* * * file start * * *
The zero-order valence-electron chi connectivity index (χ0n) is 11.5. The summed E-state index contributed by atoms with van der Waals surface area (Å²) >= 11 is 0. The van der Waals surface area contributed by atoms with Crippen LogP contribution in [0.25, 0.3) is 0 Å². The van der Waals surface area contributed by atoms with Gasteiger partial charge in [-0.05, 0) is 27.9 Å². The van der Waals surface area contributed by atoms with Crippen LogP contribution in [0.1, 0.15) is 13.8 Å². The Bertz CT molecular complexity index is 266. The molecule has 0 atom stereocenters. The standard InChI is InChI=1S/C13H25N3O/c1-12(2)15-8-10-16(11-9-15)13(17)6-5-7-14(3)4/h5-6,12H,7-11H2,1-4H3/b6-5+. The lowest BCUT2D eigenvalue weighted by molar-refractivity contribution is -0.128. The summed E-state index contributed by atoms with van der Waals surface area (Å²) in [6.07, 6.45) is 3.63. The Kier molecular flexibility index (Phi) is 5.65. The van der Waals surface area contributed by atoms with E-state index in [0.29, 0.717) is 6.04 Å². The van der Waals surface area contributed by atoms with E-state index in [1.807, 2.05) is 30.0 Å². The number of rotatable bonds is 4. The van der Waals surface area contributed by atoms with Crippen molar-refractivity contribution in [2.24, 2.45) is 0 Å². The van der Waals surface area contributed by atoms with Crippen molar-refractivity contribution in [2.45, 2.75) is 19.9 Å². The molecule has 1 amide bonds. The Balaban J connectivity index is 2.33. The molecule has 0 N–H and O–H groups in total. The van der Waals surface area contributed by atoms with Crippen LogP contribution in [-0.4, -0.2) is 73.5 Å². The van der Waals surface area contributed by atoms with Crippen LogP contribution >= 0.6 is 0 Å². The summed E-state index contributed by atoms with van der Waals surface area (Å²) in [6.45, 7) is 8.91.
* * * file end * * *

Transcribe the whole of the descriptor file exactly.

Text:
The zero-order valence-electron chi connectivity index (χ0n) is 11.5. The summed E-state index contributed by atoms with van der Waals surface area (Å²) >= 11 is 0. The van der Waals surface area contributed by atoms with Crippen LogP contribution in [0.25, 0.3) is 0 Å². The van der Waals surface area contributed by atoms with Gasteiger partial charge in [-0.05, 0) is 27.9 Å². The van der Waals surface area contributed by atoms with Crippen LogP contribution in [0.1, 0.15) is 13.8 Å². The Bertz CT molecular complexity index is 266. The molecule has 0 atom stereocenters. The standard InChI is InChI=1S/C13H25N3O/c1-12(2)15-8-10-16(11-9-15)13(17)6-5-7-14(3)4/h5-6,12H,7-11H2,1-4H3/b6-5+. The lowest BCUT2D eigenvalue weighted by molar-refractivity contribution is -0.128. The summed E-state index contributed by atoms with van der Waals surface area (Å²) in [6.07, 6.45) is 3.63. The Kier molecular flexibility index (Phi) is 5.65. The van der Waals surface area contributed by atoms with E-state index in [0.29, 0.717) is 6.04 Å². The van der Waals surface area contributed by atoms with E-state index in [1.807, 2.05) is 30.0 Å². The number of rotatable bonds is 4. The van der Waals surface area contributed by atoms with Crippen molar-refractivity contribution in [2.24, 2.45) is 0 Å². The van der Waals surface area contributed by atoms with Crippen molar-refractivity contribution in [2.45, 2.75) is 19.9 Å². The molecule has 1 amide bonds. The Balaban J connectivity index is 2.33. The molecule has 0 N–H and O–H groups in total. The van der Waals surface area contributed by atoms with Crippen LogP contribution in [-0.4, -0.2) is 73.5 Å². The van der Waals surface area contributed by atoms with Crippen LogP contribution >= 0.6 is 0 Å². The summed E-state index contributed by atoms with van der Waals surface area (Å²) in [6.45, 7) is 8.91.